What distinguishes Episcopal education?

As an Episcopal school, St. Luke’s is grounded in the rich history of intellectual inquiry that characterizes Anglican education.  When asked what makes an Episcopal school different, our beloved former rector and Head, Reverend Joseph DiRaddo, would frequently state, “the Episcopal faith is not threatened by ideas.”

Episcopal schools are Christian communities committed to academic excellence and the embodiment of God’s love within a dynamic, nurturing school culture.  According to the National Association of Episcopal Schools, the principles and ideals of Episcopal education are expressed through school worship, community life, age-appropriate religious formation and study, and a commitment to social justice.

One of the hallmarks of Episcopal education is our intentional pluralism.  Episcopal schools accept students from a wide variety of religious, cultural, and economic backgrounds and welcome the diversity of beliefs and experiences that all students bring to the community. Through the routine of regular school worship (what we call "Common Prayer") and a pervasive culture of respect, Episcopal schools aspire to deepen each student’s personal faith and relationship with his or her God.

Episcopal education values a commitment to social justice alongside academic excellence.  Acceptance of and appreciation for human differences is one manifestation of social justice.   Dedication to service is another key feature in the embodiment of this principle.  Like our peer Episcopal schools, St. Luke's provides ample service learning opportunities to cultivate within our students a lifelong desire to positively impact our communities and our world.  According to the Episcopal Diocese of West Texas, diocesan schools are “consistently producing committed and caring individuals who become leaders in our various communities.”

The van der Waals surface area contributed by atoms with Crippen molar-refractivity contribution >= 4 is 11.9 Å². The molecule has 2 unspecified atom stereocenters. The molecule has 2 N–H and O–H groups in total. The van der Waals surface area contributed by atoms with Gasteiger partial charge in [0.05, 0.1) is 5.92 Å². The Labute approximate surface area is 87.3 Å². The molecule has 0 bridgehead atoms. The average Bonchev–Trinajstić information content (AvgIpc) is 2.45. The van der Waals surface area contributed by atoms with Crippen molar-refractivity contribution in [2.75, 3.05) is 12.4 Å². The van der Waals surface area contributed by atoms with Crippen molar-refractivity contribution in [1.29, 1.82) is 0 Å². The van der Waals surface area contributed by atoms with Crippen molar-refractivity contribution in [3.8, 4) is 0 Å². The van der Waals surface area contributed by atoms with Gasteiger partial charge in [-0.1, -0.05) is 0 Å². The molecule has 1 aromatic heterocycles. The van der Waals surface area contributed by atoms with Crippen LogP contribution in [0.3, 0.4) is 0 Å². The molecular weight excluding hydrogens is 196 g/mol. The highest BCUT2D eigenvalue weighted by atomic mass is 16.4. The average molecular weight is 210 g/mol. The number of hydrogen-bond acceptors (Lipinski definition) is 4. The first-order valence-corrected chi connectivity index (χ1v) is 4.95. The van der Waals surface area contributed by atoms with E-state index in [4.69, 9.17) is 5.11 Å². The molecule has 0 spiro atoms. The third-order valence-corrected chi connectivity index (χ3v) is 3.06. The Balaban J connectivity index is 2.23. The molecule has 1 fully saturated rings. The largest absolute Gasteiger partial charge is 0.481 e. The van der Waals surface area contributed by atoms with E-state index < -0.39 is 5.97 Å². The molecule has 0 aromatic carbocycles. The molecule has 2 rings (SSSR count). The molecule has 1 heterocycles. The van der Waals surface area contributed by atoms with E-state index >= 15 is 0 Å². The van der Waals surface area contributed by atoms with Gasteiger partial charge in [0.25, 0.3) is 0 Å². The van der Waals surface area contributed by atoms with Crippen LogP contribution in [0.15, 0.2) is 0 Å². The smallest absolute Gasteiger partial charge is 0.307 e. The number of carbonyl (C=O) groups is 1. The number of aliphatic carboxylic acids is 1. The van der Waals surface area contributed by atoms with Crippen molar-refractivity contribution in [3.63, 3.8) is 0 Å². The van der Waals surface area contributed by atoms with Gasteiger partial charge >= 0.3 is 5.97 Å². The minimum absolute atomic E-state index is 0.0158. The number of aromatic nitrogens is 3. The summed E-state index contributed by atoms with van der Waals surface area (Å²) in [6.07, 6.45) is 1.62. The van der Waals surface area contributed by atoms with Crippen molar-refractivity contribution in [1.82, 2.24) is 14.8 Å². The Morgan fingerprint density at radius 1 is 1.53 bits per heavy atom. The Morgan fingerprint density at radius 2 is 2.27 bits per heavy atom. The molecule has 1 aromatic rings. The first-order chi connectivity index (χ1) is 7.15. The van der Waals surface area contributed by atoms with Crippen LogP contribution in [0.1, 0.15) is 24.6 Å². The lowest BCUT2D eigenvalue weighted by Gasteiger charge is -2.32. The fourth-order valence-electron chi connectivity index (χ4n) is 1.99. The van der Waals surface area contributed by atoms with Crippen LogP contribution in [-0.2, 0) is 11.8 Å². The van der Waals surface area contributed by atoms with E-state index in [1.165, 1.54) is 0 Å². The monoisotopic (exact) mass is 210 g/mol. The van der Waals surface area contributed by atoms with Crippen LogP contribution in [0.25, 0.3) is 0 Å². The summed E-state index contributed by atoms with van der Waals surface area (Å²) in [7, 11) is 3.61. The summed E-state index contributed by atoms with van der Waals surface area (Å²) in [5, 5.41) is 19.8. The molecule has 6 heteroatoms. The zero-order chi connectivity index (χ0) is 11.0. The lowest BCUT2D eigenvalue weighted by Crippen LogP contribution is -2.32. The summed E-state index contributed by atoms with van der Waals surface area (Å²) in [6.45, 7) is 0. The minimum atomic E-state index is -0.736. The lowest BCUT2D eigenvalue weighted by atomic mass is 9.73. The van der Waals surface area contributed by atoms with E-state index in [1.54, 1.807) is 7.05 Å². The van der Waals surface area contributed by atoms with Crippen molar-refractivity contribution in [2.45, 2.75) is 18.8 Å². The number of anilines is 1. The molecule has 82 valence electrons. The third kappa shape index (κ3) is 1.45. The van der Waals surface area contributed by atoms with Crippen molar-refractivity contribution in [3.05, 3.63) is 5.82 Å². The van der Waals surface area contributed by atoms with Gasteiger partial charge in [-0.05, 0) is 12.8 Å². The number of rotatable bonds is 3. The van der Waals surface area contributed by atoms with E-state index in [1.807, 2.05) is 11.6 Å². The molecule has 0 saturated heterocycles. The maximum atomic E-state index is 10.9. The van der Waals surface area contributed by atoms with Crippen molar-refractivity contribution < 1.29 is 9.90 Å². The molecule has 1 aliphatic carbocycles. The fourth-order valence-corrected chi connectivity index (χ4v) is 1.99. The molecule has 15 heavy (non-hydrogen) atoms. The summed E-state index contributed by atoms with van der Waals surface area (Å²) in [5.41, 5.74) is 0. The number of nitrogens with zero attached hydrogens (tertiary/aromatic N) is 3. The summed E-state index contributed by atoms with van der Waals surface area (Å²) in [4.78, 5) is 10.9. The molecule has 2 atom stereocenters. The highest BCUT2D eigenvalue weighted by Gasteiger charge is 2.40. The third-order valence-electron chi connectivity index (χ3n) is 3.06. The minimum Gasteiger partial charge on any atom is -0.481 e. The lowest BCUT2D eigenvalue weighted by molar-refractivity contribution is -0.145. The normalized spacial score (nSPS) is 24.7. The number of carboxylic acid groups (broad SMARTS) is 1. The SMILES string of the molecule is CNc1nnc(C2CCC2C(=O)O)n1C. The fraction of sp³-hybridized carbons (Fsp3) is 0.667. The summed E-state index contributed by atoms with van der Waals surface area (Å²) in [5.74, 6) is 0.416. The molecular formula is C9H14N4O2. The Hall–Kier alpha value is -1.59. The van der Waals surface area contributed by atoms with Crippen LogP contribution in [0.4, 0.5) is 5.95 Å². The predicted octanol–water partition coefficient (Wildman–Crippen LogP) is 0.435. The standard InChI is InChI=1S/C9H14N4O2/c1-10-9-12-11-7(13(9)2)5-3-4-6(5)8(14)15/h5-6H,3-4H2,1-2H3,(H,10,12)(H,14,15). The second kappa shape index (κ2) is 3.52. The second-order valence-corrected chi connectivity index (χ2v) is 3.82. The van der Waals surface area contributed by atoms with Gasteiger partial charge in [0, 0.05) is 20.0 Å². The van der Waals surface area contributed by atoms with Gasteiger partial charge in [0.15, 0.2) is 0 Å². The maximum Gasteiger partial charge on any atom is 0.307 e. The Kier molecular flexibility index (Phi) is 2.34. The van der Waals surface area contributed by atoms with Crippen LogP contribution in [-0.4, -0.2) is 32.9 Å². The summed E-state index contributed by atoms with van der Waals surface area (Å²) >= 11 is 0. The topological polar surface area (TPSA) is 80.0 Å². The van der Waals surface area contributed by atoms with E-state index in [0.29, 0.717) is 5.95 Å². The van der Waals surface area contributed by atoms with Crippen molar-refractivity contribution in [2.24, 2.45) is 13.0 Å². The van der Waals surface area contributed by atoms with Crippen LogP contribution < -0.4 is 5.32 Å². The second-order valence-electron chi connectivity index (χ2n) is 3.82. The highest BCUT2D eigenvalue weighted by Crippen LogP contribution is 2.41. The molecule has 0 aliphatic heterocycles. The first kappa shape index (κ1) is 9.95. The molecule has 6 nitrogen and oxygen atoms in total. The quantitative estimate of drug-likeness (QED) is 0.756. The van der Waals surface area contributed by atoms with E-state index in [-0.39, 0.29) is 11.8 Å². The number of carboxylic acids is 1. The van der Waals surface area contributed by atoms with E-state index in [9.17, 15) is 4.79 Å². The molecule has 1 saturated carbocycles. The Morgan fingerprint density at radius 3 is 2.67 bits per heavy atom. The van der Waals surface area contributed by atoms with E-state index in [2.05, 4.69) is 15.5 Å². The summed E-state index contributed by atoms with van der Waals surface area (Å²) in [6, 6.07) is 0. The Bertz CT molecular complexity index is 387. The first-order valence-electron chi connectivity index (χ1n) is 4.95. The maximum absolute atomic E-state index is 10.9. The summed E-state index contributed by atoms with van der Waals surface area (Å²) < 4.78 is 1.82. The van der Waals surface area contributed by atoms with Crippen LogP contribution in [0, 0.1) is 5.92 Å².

Are Episcopal schools independent schools?

In her article Understanding the “Independence” of Independent Schools, Ann Mellow writes: “The strongest Episcopal schools . . . successfully balance and blend a clear and strong Episcopal identity with best practices in independent school education and, in so doing, sustain Episcopal schools that not only survive but thrive.

Regardless of corporate structure, most Episcopal schools operate in the “independent school” world.  Independent schools are the primary peer institutions and competitors of Episcopal schools; and membership in the “independent school” community distinguishes Episcopal schools from other types of private, non-public schools such as Catholic parish or diocesan schools, private proprietary schools, Christian academies, and for-profit schools.”

St. Luke’s is an accredited member of the Southwestern Association of Episcopal Schools (SAES), an organization with 118 member schools across six southwestern states.  AES is the only Episcopal accrediting association in the United States, and it is also the only religiously affiliated accrediting association recognized by the National Association of Independent Schools (NAIS) Accreditation Commission.